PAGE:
The Christian Post’s “Editorial Advisors” Surprised to Learn of Company’s Crimes
Third Article In An Ongoing Series
Editor’s Note: This article is the second in an ongoing series about controversial South Korean religious leader David Jang and a business empire that includes Olivet University and The Christian Post newspaper.
To read Part 1 in this series, click here. It examines the money-laundering scheme to which former Christian Post CEO William Anderson pled guilty. Part 2 examined The Christian Post’s influence in the Christian world, and its coverage of the misdeeds of its current and former leaders.
This article examines the “hear-no-evil, see-no-evil approach” embraced by many evangelical leaders who bask in the glow of Jang’s influential empire.
The Bible praises those who provide good advice. “Plans fail for lack of counsel, but with many advisers they succeed” (Proverbs 15:22).
But what about advisors who don’t advise? At The Christian Post, they call them “editorial advisors.”
We reached out to the dwindling list of evangelical leaders listed as “editorial advisors” on The Christian Post’s website multiple times by e-mail and/or phone to see if they were aware of the crimes committed by the company and its former CEO, who pled guilty in February to fraud, money laundering, and conspiracy.
Only half of them have responded so far, and the responses we received were all over the board.
One thing’s already clear. It turns out that most of the advisors haven’t been doing much advising—or having any personal contact—with anyone at the publication for years. But their names remained on The Christian Post, lending credibility to an organization trying to legitimize itself with evangelical Christians, and padding their own resumes.
Dr. Dan Kimball is founding pastor of Vintage Faith Church in northern California and professor at George Fox University. He said he had not heard about the illegal activities admitted to by executives with The Christian Post’s and other companies connected to controversial South Korean leader David Jang.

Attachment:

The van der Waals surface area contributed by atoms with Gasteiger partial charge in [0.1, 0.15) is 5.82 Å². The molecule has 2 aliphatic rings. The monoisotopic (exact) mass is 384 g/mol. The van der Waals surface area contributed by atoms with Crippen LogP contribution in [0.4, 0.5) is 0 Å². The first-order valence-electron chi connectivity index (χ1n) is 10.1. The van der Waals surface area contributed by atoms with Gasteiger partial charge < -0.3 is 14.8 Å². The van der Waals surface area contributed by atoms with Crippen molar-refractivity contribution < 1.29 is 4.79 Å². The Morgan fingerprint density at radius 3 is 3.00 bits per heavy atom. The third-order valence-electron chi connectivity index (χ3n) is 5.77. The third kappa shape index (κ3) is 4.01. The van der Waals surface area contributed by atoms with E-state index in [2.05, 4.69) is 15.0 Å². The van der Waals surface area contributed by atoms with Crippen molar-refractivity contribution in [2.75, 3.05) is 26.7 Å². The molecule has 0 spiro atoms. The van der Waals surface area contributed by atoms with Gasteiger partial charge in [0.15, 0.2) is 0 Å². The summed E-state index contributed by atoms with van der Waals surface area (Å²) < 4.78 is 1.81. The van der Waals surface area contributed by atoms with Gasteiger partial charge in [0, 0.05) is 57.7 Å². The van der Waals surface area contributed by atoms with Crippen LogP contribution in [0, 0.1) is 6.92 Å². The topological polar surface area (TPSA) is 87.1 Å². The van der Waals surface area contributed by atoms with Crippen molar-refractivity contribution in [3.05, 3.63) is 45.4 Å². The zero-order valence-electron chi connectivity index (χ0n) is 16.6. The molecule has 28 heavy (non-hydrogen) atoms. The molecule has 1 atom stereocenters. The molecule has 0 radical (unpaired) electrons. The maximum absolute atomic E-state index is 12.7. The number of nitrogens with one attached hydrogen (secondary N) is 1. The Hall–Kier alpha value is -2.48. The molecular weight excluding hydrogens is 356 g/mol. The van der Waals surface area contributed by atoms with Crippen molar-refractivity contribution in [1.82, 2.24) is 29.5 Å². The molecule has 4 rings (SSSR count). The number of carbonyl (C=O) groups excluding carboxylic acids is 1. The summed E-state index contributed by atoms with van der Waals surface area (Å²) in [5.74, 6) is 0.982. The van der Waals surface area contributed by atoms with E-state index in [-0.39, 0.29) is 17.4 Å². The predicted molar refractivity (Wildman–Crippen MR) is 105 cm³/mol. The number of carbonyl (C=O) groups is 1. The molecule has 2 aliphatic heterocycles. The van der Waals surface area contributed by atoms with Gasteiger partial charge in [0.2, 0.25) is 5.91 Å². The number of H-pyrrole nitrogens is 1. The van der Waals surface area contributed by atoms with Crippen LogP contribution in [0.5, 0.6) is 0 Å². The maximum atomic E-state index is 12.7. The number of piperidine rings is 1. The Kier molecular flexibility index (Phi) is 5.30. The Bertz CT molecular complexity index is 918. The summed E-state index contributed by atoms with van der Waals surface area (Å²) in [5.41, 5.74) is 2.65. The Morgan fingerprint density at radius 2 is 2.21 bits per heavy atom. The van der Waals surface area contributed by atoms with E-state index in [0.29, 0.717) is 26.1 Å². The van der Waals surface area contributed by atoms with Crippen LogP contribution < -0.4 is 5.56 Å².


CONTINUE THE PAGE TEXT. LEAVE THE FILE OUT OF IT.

This plea of ignorance was a common refrain from the advisors contacted by MinistryWatch, despite the fact that WORLD, Christianity Today, MinistryWatch, and other publications have been reporting questionable activities by David Jang – and his association with The Christian Post – since at least 2012. In recent months, coverage of fraud associated with The Christian Post has also found its way into Mother Jones, Buzzfeed, and The New York Times.
Nonetheless, when MinistryWatch asked Kimball about his involvement with The Christian Post, he responded via email:
YIKES! I had no idea any of that was going on. Thank you SO much for letting me know about this. It was really sad reading the articles about what happened with the upper leadership.
I haven’t had any conversation with the CP editorial team for years. At some point, they asked me if I would want to be on advisory team to help them think about articles to write. We had two phone calls that I was part of. I think six years ago was the last time. I assumed that editorial advisory team wasn’t in existence anymore.
I emailed them to take me off that list, and they did remove me from the web site.
As we reported earlier, not only did former leaders at The Christian Post engage in criminal financial fraud, they also engaged in advertising fraud, manipulating online traffic numbers to fool advertisers into paying to reach phantom readers.
The ignorance of The Christian Post’s own editorial advisors is difficult to understand, but at least a part of the explanation is this: unlike legitimate news organizations, The Christian Post doesn’t report on The Christian Post. The self-proclaimed “most comprehensive Christian news website” has totally ignored the whole scandal in the two years since the first indictments came out of the Manhattan District Attorney’s office, even though the news has been covered in Christianity Today and dozens of other news sources.
Editorial Advisors: Missing In Action
Most of people listed on The Christian Post masthead as editorial advisors did not respond to repeated requests by MinistryWatch for comment about William Anderson’s criminal activity, or of accusations that The Christian Post manipulated its web-traffic numbers. Those we reached out to included: